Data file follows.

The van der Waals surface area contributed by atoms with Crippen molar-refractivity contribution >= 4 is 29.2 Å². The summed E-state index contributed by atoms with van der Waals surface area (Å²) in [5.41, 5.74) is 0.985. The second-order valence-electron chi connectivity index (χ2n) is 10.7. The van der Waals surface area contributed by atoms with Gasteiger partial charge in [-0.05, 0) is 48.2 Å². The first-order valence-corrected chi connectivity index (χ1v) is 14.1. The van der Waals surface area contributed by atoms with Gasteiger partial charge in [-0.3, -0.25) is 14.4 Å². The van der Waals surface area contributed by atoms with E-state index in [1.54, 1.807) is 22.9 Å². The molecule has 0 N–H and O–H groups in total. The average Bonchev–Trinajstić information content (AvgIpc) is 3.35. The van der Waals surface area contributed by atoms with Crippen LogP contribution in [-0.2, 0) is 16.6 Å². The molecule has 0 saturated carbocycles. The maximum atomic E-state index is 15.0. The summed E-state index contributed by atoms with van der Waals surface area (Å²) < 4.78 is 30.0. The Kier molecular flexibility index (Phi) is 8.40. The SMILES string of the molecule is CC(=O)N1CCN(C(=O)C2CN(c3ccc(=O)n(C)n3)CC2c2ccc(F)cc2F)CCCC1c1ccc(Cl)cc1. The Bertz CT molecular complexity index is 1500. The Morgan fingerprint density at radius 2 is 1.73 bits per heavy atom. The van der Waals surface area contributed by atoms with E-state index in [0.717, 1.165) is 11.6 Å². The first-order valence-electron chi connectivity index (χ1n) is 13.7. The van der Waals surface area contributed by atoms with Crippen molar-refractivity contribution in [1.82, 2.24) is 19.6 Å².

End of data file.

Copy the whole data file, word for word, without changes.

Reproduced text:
The van der Waals surface area contributed by atoms with Crippen molar-refractivity contribution >= 4 is 29.2 Å². The summed E-state index contributed by atoms with van der Waals surface area (Å²) in [5.41, 5.74) is 0.985. The second-order valence-electron chi connectivity index (χ2n) is 10.7. The van der Waals surface area contributed by atoms with Gasteiger partial charge in [-0.05, 0) is 48.2 Å². The first-order valence-corrected chi connectivity index (χ1v) is 14.1. The van der Waals surface area contributed by atoms with Gasteiger partial charge in [-0.3, -0.25) is 14.4 Å². The van der Waals surface area contributed by atoms with E-state index in [1.54, 1.807) is 22.9 Å². The molecule has 0 N–H and O–H groups in total. The average Bonchev–Trinajstić information content (AvgIpc) is 3.35. The van der Waals surface area contributed by atoms with Crippen LogP contribution in [-0.2, 0) is 16.6 Å². The molecule has 0 saturated carbocycles. The maximum atomic E-state index is 15.0. The summed E-state index contributed by atoms with van der Waals surface area (Å²) < 4.78 is 30.0. The Kier molecular flexibility index (Phi) is 8.40. The SMILES string of the molecule is CC(=O)N1CCN(C(=O)C2CN(c3ccc(=O)n(C)n3)CC2c2ccc(F)cc2F)CCCC1c1ccc(Cl)cc1. The Bertz CT molecular complexity index is 1500. The Morgan fingerprint density at radius 2 is 1.73 bits per heavy atom. The van der Waals surface area contributed by atoms with E-state index in [0.717, 1.165) is 11.6 Å². The first-order valence-electron chi connectivity index (χ1n) is 13.7. The van der Waals surface area contributed by atoms with Crippen molar-refractivity contribution in [1.82, 2.24) is 19.6 Å².